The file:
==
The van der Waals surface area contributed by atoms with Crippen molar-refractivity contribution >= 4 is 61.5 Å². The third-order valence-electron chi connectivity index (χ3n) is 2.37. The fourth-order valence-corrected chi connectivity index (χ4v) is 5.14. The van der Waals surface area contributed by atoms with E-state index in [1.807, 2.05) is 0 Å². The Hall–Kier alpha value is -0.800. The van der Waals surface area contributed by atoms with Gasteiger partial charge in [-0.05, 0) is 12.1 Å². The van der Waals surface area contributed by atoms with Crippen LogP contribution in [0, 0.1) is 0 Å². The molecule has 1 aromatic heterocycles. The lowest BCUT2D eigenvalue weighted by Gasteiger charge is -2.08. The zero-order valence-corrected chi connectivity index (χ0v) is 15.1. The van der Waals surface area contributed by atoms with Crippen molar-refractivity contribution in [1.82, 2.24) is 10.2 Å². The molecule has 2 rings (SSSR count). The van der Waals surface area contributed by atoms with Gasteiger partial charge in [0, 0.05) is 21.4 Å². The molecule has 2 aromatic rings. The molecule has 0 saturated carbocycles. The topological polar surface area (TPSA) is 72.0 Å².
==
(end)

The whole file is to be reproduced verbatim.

The van der Waals surface area contributed by atoms with Crippen molar-refractivity contribution >= 4 is 61.5 Å². The third-order valence-electron chi connectivity index (χ3n) is 2.37. The fourth-order valence-corrected chi connectivity index (χ4v) is 5.14. The van der Waals surface area contributed by atoms with E-state index in [1.807, 2.05) is 0 Å². The Hall–Kier alpha value is -0.800. The van der Waals surface area contributed by atoms with Gasteiger partial charge in [-0.05, 0) is 12.1 Å². The van der Waals surface area contributed by atoms with Crippen LogP contribution in [0, 0.1) is 0 Å². The molecule has 1 aromatic heterocycles. The lowest BCUT2D eigenvalue weighted by Gasteiger charge is -2.08. The zero-order valence-corrected chi connectivity index (χ0v) is 15.1. The van der Waals surface area contributed by atoms with Crippen molar-refractivity contribution in [1.82, 2.24) is 10.2 Å². The molecule has 2 rings (SSSR count). The van der Waals surface area contributed by atoms with Gasteiger partial charge in [0, 0.05) is 21.4 Å². The molecule has 2 aromatic rings. The molecule has 0 saturated carbocycles. The topological polar surface area (TPSA) is 72.0 Å².